[D8939ABN], Letter from Francis Jehl to Francis Robbins Upton, March 21st, 1889

Item

Abstract

This the copy of Jehl's letter to Upton that appears Upton to TAE, D8939ABM 890507: The following is an extract from a letter which I received from Francis Jehl, dated Brunn, March 21st.####"I have seen the lamps I wrote to you about. It is not exactly as I then thought. It is in no way similar to the present lamp that is like ours.####"This figure will show you how the lamp is. It consists of two electros or plates of platinum or carbon, A.B. as shown (not in connection but simply facing each other) asn when a current of a certain description is connected at the ends C & D, there is a small blue arc== in the beginning and then all at once these paltes become incandescent and give out light. The Dr. inteds only to use carbons electros as with platinum ones the heating point is too low and they melt. I have seen some lamps having platinum electros and with about 3000 volts they glowed very brightly and the distance between them was abou 8 m/m. There is a vacuum in the lamp but not but not very high. If the vacuum is high the spark will not jump, and if very low there will be a sparking, but the plates or electros will not glow. He is now working on carbons plates and intends to use gases in the lamp rarefy to the extent required. In the lamps of carbon plates the electros are very near to each other perhaps a about 1 m/m apart. I have seen some lamps and they gave a pretty good light. Now the other part of his system has also some good points as it saves copper in the conductors. He does not send 3000 volts from the station to the place of consumption as one might at first suppose, but his system is something as follows####[over]####[Note: There is a diagram on the left hand side of the page]#####is a continuous current machine, one having very little or no self induction and giving any 400 volts or anything we please according as we wish to save in the colnductors. The current passes through the lines 1 & 2 into a disjunctor B. (an apparatus for reversing the direection of the current). This current charges a condenser C which discharges through a sort of induction coil D, the secondary of which is connected with the extremities of the glow lamp E.####One is apt to think that it is not possible to change the direction of a current in the dynamo machine without causing a cross or interruption and sparking. This however is not so in this case, because when the current charges the condensers, and the condensers are charged, there is no current flowing in the line at that mokment and because the tension of the condensers is the same as that of the dynamo, but opposite, thus equalizing. At this moment the poles are changed at the disjunctor. He used a very high rate of discharge or rather revversal very much more than that used in transformators. He ccarries the low volts up to the lamp and only at the lamp the high volts are generated as he intends each lamp or group of lamps to have such an induction coil "D which in itself is very small, being about 8 centimeters by 4 large. He has also shown me this same system of distribution working our lamps. Of ccourse in this case the induction coil "D" was wound differently. I have thus given you the outlines of this system which will help you to form an idea of it. You have asked me if you can tell it to Mr. Edison, why certainly, I consider myself always yet belonging to him, as today I am in the company yet to which he sent me. I heard Mr. Edison had an accident, but was ery happy to hear afterwards that it was not serious."####Yours very truly,####Francis R. Upton####[name mentions: Francis R. Upton, Thos Edison, Francis Jehl]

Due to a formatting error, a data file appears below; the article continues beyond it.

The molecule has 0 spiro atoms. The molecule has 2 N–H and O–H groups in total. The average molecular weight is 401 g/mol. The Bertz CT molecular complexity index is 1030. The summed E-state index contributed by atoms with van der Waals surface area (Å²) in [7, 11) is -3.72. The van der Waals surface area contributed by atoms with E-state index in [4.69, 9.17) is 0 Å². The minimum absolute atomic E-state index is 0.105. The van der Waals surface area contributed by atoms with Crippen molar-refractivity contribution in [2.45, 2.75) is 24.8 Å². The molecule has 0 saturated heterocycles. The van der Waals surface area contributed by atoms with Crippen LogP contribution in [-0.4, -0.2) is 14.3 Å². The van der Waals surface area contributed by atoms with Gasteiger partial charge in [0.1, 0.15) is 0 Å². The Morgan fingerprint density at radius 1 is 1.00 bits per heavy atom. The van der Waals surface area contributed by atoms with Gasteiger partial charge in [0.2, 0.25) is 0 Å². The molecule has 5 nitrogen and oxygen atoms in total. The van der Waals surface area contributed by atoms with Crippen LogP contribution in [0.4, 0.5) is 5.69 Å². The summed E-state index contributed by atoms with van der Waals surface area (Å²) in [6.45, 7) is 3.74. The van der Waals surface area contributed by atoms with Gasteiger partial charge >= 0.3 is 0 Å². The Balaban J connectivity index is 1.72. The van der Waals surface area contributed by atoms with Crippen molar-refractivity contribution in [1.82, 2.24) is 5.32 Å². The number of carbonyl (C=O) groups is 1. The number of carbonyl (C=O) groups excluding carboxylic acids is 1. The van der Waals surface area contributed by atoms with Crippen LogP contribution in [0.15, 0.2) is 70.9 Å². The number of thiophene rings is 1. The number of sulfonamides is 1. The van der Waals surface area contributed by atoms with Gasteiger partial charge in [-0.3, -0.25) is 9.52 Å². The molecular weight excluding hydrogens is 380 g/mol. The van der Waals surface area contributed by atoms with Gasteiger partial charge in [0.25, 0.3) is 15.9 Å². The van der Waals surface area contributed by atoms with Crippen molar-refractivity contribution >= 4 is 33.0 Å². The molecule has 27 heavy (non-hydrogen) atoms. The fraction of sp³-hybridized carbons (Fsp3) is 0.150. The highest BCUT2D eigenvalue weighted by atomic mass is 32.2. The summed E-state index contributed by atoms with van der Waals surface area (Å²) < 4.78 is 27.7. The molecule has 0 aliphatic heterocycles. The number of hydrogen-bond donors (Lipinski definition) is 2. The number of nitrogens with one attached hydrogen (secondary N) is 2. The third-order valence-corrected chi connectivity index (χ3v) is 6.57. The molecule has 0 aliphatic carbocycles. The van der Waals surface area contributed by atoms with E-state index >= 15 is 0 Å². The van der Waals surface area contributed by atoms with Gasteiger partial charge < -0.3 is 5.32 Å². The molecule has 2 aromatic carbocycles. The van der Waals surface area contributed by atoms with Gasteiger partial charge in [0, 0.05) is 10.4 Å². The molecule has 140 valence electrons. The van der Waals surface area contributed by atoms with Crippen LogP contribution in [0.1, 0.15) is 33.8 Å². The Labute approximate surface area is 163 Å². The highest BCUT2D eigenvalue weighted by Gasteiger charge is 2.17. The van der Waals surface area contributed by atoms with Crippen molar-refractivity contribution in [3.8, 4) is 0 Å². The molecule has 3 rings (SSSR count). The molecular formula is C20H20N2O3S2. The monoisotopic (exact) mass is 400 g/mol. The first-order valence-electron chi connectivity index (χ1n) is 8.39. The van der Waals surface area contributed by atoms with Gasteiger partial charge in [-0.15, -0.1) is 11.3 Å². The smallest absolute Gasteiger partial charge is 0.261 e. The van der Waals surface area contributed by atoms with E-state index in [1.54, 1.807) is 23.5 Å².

Author

Date

1889-03-21

Decade

1880-1889

Type

Identifier

D8939ABN

Folder Set

D8939

Title

[D8939ABN], Letter from Francis Jehl to Francis Robbins Upton, March 21st, 1889

Microfilm ID

126:527

Publisher

Thomas A. Edison Papers, School of Arts and Sciences, Rutgers University